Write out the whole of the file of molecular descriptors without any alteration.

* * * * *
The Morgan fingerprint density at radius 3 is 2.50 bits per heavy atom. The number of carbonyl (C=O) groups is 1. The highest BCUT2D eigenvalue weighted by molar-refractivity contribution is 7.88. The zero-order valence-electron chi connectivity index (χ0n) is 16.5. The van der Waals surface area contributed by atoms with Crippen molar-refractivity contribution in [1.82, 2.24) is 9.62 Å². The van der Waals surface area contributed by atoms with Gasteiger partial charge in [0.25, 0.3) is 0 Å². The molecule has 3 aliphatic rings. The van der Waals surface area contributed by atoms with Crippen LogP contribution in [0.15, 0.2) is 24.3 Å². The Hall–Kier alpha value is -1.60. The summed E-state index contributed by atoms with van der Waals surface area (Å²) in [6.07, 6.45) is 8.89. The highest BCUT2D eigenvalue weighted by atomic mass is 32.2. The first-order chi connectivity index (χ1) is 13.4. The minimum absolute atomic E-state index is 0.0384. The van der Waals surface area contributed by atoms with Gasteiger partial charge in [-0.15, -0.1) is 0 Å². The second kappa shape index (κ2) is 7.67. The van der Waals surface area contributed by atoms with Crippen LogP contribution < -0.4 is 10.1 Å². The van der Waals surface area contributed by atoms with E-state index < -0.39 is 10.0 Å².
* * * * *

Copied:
The Morgan fingerprint density at radius 3 is 2.50 bits per heavy atom. The number of carbonyl (C=O) groups is 1. The highest BCUT2D eigenvalue weighted by molar-refractivity contribution is 7.88. The zero-order valence-electron chi connectivity index (χ0n) is 16.5. The van der Waals surface area contributed by atoms with Crippen molar-refractivity contribution in [1.82, 2.24) is 9.62 Å². The van der Waals surface area contributed by atoms with Gasteiger partial charge in [0.25, 0.3) is 0 Å². The molecule has 3 aliphatic rings. The van der Waals surface area contributed by atoms with Crippen LogP contribution in [0.15, 0.2) is 24.3 Å². The Hall–Kier alpha value is -1.60. The summed E-state index contributed by atoms with van der Waals surface area (Å²) in [6.07, 6.45) is 8.89. The highest BCUT2D eigenvalue weighted by atomic mass is 32.2. The first-order chi connectivity index (χ1) is 13.4. The minimum absolute atomic E-state index is 0.0384. The van der Waals surface area contributed by atoms with Gasteiger partial charge in [-0.15, -0.1) is 0 Å². The second kappa shape index (κ2) is 7.67. The van der Waals surface area contributed by atoms with Crippen LogP contribution < -0.4 is 10.1 Å². The van der Waals surface area contributed by atoms with E-state index < -0.39 is 10.0 Å².